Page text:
How Green Is Your Diaper?
Disposables vs. Cloth: Eco-experts have been arguing about
which type of diaper is greenest for years. The jury's still out (let's face
it, both options are stinky). Making the choice even more complicated are some
new alternatives: eco disposables and hybrids. Are they really greener? And
what about your baby's comfort, diapering costs and your convenience? To help
make your diaper decision easier, we've done some compare-and-contrast homework
and devised a five-star system to rate each option. Here's the poop:
Classic Cloth Diapers
Unbleached Organic Pocket Diapers
Active ingredients Per
diaper: one cup
of crude oil (the plastic), four trees (the liner), chemically bleached
non-woven fabric (the filler), sodium polyacrylate (a superabsorbent polymer
gel added to the filler), adhesives and a soup of toxic chemicals, all fused
* Green factor From the billion trees a year destroyed to make the paper
liners and the cancer-causing dioxins in the chlorine used to bleach them, to
the oil that goes into the plastic and the plastic that clogs our landfills,
disposables are the neverending story. One third of our landfill waste is
diapers - we toss 18 billion a year in the U.S. alone, and each one can take
500 years to degrade. But even this is nothing to the amount of raw sewage from
soiled diapers that leaks into our waterways and soil, and threatens our wildlife.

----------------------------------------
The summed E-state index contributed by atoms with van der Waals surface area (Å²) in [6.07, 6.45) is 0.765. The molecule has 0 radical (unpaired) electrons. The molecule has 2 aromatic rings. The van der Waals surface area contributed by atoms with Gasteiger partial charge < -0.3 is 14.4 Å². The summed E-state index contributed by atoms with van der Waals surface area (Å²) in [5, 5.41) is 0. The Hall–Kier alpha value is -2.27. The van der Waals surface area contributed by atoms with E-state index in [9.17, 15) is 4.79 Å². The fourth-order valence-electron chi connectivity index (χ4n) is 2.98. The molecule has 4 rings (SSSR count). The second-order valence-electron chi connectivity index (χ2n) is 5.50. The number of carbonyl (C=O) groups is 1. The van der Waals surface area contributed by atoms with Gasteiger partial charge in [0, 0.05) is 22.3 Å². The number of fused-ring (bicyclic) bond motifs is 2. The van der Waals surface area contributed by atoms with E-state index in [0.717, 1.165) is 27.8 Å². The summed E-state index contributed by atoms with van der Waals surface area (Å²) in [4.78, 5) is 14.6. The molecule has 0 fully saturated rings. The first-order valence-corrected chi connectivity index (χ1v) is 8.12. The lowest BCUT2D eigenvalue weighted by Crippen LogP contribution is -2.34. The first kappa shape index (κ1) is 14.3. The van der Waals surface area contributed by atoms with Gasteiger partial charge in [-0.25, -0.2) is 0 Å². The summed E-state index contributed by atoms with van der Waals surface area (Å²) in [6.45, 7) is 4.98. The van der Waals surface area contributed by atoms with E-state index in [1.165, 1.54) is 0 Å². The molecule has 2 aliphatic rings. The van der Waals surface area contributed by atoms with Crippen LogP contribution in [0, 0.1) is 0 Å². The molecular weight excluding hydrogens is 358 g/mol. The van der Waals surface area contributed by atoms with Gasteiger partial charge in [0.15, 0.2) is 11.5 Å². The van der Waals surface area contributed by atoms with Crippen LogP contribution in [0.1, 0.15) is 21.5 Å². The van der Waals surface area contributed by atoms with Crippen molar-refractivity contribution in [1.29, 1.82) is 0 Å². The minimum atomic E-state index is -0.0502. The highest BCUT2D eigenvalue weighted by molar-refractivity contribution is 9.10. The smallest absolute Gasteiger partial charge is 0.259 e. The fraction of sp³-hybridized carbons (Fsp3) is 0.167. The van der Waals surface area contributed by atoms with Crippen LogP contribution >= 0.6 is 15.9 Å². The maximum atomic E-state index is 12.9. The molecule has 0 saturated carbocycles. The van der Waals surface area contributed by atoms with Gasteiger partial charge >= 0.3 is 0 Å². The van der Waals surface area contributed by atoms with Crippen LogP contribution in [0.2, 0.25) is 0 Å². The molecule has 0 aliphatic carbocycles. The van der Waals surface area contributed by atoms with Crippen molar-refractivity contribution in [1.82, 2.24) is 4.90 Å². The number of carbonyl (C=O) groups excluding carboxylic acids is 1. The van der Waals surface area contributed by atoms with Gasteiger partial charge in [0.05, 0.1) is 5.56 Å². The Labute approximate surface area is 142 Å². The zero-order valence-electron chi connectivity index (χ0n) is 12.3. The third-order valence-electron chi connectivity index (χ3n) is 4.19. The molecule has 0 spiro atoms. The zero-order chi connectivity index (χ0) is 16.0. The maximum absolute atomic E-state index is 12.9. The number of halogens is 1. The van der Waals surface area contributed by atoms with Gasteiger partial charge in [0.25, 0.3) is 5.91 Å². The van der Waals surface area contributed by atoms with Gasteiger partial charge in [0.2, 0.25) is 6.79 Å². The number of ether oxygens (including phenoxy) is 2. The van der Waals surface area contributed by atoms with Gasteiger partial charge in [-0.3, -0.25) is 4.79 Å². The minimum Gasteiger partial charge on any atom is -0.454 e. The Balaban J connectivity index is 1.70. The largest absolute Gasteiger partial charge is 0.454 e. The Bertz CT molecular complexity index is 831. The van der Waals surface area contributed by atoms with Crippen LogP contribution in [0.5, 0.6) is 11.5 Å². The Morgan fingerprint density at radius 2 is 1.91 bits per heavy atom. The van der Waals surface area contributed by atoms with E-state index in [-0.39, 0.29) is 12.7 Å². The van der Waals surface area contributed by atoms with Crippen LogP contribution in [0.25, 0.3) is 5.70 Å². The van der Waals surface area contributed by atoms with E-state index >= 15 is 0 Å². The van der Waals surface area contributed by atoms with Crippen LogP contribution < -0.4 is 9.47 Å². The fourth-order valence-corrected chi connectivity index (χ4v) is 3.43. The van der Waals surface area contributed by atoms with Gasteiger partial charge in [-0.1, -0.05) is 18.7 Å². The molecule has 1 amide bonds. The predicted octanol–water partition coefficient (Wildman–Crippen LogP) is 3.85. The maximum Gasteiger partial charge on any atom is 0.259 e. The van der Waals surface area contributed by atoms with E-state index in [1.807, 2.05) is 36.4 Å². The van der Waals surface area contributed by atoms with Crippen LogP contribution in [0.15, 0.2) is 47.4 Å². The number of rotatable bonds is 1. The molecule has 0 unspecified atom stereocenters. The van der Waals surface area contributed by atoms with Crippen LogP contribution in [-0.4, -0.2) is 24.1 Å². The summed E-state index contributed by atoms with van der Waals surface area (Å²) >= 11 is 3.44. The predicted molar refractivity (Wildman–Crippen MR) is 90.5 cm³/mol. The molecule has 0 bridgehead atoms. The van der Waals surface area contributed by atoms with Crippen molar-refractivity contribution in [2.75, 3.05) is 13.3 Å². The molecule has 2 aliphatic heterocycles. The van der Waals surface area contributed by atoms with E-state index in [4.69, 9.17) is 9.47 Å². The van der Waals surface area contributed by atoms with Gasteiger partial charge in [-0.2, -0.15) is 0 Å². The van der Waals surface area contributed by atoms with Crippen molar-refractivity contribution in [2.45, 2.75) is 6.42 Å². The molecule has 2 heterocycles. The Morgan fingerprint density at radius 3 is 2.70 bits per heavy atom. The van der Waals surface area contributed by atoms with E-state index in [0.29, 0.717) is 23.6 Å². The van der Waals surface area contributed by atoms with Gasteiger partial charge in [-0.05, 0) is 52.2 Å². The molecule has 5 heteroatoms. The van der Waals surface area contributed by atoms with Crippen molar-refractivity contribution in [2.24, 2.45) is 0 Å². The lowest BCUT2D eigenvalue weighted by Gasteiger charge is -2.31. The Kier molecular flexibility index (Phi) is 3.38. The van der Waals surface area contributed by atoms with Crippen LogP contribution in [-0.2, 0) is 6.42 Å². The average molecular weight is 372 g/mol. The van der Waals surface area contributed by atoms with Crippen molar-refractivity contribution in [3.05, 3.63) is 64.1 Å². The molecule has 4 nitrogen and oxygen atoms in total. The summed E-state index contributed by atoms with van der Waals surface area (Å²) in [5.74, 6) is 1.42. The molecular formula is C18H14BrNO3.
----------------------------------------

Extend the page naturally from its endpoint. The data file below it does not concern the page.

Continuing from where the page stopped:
Landfill sites are not designed to handle human waste, and poopy diapers are
full of it.
***** Learning curve It
doesn’t get any easier. Still, watching Daddy try to figure it out for the
first time can be fun.
***** Leakage factor
This is an almost perfect urine sponge - the diapers are superabsorbent and
** Your baby's butt You may be more comfortable changing fewer diapers - but because
the diaper can absorb so much urine before your baby cries about it, she's
likely to get a rash. And some people believe that the harm caused by these
diapers' chemicals, including dioxins from the chlorine bleach, might be worse
than a diaper rash.
** Your out-of-pocket
You'll spend approximately $2,000 by the time your child is potty trained.
(But the amount of time you'll save… Priceless!)
What you can do
If disposables are right for you, help by emptying stinky diapers into the
toilet when you can, so that the waste does not end up in our fields and